A Better Life for All St. Louisans


The arts are a powerful force in transforming not only individuals, but also families, communities, and a region.

When we participate in the arts, it can change the way we see ourselves, and the way we see each other. The arts touch so many aspects of civic and community life, sometimes in highly visible ways and sometimes in ways we can’t immediately see.

In listening to the community, and hearing the wants and needs of community members, artists, arts organizations, and leaders and influencers across the region, it’s clear that people appreciate the role of the arts in St. Louis—and that there is a shared desire to make the arts stronger and more relevant to people’s lives. In these conversations, we witnessed true passion about the arts, enthusiasm for the exchange of new ideas, and excitement about the possibility of the arts contributing to a more vibrant, more united St. Louis.

St. Louisans envision a region where all residents have the freedom and ability to lead the creative life they imagine, for themselves and their families. In this future, everyone – regardless of the background they come from or neighborhood where they live – shares in the region’s extraordinary cultural inheritance, and communities are strengthened, uplifted, and connected through arts and cultural experiences.

There is a strong, shared desire to create more access to arts and cultural opportunities. Arts and cultural organizations are actively expanding their audiences, and there are many examples of arts programs making a difference in neighborhoods.

“St. Louis has a lot of arts organizations and there is a ton of programming. As artists and an arts community, there has been a stamp that the arts are valuable in St. Louis. The question is, how do you reach even more people, to give them access to inspiration and confidence or insight that comes with it?” – Arts Education Discussion Group

Ann Marie Mohr is an arts educator who uses the tools of acting and improvisation to improve St. Louisans’ quality of life. She conducts workshops that teach participants to develop trust, increase communication skills, build relationships, spark innovation, hone creativity, and foster collaboration. Mohr’s most recent venture, Project Present, addresses the needs of both individuals living in the early stages of Alzheimer’s and/or dementia and their caregivers through engaging improvisation workshops to encourage interpersonal connection, creative expression, and joyful collaboration.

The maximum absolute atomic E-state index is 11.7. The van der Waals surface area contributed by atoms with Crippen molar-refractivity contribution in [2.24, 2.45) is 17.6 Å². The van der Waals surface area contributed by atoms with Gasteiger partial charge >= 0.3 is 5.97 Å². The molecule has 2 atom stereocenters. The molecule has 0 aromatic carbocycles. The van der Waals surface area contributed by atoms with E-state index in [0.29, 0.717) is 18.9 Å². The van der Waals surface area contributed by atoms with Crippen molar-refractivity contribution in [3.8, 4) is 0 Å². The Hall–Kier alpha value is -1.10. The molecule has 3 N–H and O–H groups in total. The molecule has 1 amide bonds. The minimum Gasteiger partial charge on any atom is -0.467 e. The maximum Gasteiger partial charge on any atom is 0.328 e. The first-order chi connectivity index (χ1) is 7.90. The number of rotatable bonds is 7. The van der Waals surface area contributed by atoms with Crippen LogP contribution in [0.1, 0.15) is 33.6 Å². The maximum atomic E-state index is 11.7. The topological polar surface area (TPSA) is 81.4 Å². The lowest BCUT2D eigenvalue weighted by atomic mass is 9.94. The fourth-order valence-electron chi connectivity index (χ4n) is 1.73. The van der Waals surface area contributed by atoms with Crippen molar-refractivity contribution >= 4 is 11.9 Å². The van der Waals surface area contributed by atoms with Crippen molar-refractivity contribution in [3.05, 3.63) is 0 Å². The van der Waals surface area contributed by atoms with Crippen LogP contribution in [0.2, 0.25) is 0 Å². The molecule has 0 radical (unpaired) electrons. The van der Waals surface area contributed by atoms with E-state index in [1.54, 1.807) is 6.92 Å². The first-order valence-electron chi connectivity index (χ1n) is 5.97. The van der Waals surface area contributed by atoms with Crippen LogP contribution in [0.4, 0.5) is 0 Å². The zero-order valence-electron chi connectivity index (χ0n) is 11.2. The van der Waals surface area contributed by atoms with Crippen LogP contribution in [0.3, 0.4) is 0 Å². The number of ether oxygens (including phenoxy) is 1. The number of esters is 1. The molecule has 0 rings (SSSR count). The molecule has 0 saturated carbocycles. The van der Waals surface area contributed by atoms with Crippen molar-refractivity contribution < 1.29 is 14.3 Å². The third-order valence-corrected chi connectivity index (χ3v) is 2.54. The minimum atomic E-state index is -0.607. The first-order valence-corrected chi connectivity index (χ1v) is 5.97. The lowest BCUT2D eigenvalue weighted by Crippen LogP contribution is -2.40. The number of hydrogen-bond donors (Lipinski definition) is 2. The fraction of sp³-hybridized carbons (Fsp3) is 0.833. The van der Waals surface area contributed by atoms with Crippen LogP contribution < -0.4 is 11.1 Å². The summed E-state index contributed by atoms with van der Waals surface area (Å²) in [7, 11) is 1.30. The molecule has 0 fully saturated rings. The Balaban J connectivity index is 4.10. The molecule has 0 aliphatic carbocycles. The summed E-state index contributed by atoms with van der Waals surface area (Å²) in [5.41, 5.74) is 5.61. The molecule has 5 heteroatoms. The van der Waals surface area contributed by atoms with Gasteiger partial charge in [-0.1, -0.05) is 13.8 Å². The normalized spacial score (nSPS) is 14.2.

“Improvisation guidelines parallel the critical skills needed to graciously care for an individual living with dementia,” says Mohr. “Through the process, caregivers build a unique support system based on positive collaboration and creative communication. Each participant acquires a new set of tools to be a more effective and compassionate caregiver and learns how to diffuse challenging and stressful situations through positive practices.”

Mohr continues, “In my experience, the arts improve quality of life by providing people the opportunity to socially engage with others, have a form of creative expression, and an opportunity to simply laugh. Often times at the beginning stages of Alzheimer’s or dementia, individuals might become depressed, isolate themselves, or feel inadequate due to memory loss. Improvisation can work as a wonderful antidote by bringing individuals together and allowing them to collaboratively create based on the principles of ‘yes and!’ Everything said is accepted and built upon in the moment. The present is all that matters.”

Mohr sees abundant opportunities to use the arts to make a difference in the lives of individuals in St. Louis. “Community leaders need to think about using the arts to play a vital role in preventive and proactive practices that can relate to a litany of meaningful issues that face a community from health care to race relations. We must be open to thinking outside the box, and work towards giving individuals opportunities to experience the arts, because the actual ‘doing’ of the arts is critical.”